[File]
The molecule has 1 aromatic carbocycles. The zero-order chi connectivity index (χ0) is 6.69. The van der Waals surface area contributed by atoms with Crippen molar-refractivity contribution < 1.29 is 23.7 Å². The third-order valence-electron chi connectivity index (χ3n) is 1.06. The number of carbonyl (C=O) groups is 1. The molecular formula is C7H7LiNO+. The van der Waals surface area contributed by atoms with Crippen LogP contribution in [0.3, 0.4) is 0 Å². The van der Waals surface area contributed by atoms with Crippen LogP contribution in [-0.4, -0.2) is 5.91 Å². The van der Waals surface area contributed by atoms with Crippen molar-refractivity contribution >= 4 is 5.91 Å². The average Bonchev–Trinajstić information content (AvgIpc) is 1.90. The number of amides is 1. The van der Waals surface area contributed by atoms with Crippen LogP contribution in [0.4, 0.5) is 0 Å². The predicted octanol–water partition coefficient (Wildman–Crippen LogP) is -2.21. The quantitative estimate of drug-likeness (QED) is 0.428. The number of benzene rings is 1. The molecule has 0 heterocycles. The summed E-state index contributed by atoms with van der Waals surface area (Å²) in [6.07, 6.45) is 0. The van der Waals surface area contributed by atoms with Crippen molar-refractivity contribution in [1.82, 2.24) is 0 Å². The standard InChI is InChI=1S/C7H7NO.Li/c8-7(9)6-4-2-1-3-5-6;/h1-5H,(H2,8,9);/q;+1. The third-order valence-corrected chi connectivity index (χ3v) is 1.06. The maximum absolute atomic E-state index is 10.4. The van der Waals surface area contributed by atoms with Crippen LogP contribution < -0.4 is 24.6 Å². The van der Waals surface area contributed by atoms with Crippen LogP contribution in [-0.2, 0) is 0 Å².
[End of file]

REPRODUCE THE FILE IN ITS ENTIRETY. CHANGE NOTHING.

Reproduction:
The molecule has 1 aromatic carbocycles. The zero-order chi connectivity index (χ0) is 6.69. The van der Waals surface area contributed by atoms with Crippen molar-refractivity contribution < 1.29 is 23.7 Å². The third-order valence-electron chi connectivity index (χ3n) is 1.06. The number of carbonyl (C=O) groups is 1. The molecular formula is C7H7LiNO+. The van der Waals surface area contributed by atoms with Crippen LogP contribution in [0.3, 0.4) is 0 Å². The van der Waals surface area contributed by atoms with Crippen LogP contribution in [-0.4, -0.2) is 5.91 Å². The van der Waals surface area contributed by atoms with Crippen molar-refractivity contribution >= 4 is 5.91 Å². The average Bonchev–Trinajstić information content (AvgIpc) is 1.90. The number of amides is 1. The van der Waals surface area contributed by atoms with Crippen LogP contribution in [0.4, 0.5) is 0 Å². The predicted octanol–water partition coefficient (Wildman–Crippen LogP) is -2.21. The quantitative estimate of drug-likeness (QED) is 0.428. The number of benzene rings is 1. The molecule has 0 heterocycles. The summed E-state index contributed by atoms with van der Waals surface area (Å²) in [6.07, 6.45) is 0. The van der Waals surface area contributed by atoms with Crippen molar-refractivity contribution in [1.82, 2.24) is 0 Å². The standard InChI is InChI=1S/C7H7NO.Li/c8-7(9)6-4-2-1-3-5-6;/h1-5H,(H2,8,9);/q;+1. The third-order valence-corrected chi connectivity index (χ3v) is 1.06. The maximum absolute atomic E-state index is 10.4. The van der Waals surface area contributed by atoms with Crippen LogP contribution < -0.4 is 24.6 Å². The van der Waals surface area contributed by atoms with Crippen LogP contribution in [-0.2, 0) is 0 Å².